Accessibility

Read our guidelines on making and keeping our website accessible for all visitors. Good design is inclusive design.

What is accessibility?

The term “accessibility” refers to making sure our website can be used by everyone – regardless of any impairment or disability. We must strive to make our website perceivable, operable, understandable and robust.

It is the responsibility of everyone who creates content for the Sussex website (including documents) to make sure that it is accessible.

Read an introduction to web accessibility (W3.org).

Impaiments and disabilities we must consider include:

  • visual – where someone might be blind or partially-sighted
  • auditory – where a user might be deaf or hard of hearing
  • motor – where muscle movement (for instance, in the hands) is limited
  • cognitive – where the functions of the brain are impaired.

Learn about the diverse abilities of different web users (W3.org).

Web accessibility is part of UK legislation

As a public sector body, we are legally bound to meet the Web Content Accessibility Guidelines (WCAG) 2.1 AA standard across the website.

Read the UK government’s web accessibility legal requirements for public sector bodies.

We have a detailed web accessibility statement for users that outlines our responsibilities.

Barriers to web accessibility – a former student’s perspective

  • Video transcript

    Hello, my name is Daniel Hajas, and I came to Sussex in 2013, that was seven years ago, to do my undergraduate studies in physics.

    Then I carried on with my masters and I’m currently doing a PhD in Informatics to do with science communication and haptics.

    Some of the more frequently occurring things that are problems I face is usually when you have to fill out a form and submit things so it could be an assessment that you need to electronically upload or it could be a publication for some editor or anything like that.

    And often as simple as just attaching a document and maybe a part of it is accessible.

    You have this button to say, you know, attach your file and then you do.

    And then maybe it did, maybe didn’t, because you don’t get like a feedback and accessible way.

    Maybe it’s just a small visible icon somewhere, but it doesn’t read out to me.

    Other things, usually if people try to be clever and then they say, like, here’s all this information that you need to know in a table and they just put a screenshot or some sort of image of a table, which is not helpful at all. That’s happening quite often, of course, um, people using logos or images as the links.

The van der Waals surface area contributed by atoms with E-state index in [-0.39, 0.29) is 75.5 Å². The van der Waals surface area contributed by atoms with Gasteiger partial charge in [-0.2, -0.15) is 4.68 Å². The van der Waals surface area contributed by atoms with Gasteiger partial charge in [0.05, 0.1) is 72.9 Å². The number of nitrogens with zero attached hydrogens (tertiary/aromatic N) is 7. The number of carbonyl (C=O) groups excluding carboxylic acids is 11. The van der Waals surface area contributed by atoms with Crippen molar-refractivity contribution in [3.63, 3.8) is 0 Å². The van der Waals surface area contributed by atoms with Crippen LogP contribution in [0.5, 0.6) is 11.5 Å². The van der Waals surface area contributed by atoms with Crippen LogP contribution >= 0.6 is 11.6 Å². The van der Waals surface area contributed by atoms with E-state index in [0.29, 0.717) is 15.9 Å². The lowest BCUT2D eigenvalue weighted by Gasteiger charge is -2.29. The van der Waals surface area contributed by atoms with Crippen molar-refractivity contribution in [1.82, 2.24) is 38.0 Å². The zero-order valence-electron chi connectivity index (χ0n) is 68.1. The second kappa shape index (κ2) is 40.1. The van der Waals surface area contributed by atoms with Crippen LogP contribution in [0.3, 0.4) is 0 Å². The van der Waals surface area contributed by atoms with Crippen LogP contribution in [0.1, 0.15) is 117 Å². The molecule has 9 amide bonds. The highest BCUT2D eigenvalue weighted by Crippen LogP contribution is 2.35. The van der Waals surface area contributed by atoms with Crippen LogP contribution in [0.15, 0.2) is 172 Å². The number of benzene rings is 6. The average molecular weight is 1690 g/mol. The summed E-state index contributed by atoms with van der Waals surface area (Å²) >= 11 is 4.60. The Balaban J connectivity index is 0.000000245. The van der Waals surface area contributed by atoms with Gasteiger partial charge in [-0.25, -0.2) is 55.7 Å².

So you’re meant to click this link, which looks like a green symbol, but then they, of course, forgot to having an alt-text or a link and description.

    So often I don’t even know which. I know that there are ten links, all of them unnamed, which I should I, uh, click to open a new some sort of form. So those are quite frequently occurring.

    One of the other things, I also often find that people, uh, inappropriately use accessible items.

    So for example, there are different headings. I was like one, three, six and they visually come with different font sizes and colours.

    And it’s an easy way to make, you know, something really stand out like a big quote in the middle of the page.

    Just make it to having level of one. But then from a screen reader point of view, you kind of have this mental map of a website I like really I had level one should be almost a title on the top of the page.

    And then maybe you have two big sections which are level two, and then each section would have like a couple of subsections of heading level four.

    And it kind of all from the screen reader point of view makes sense.

    The mental representation makes sense. But then if you just put like a big heading level one quote in the middle of everything, then.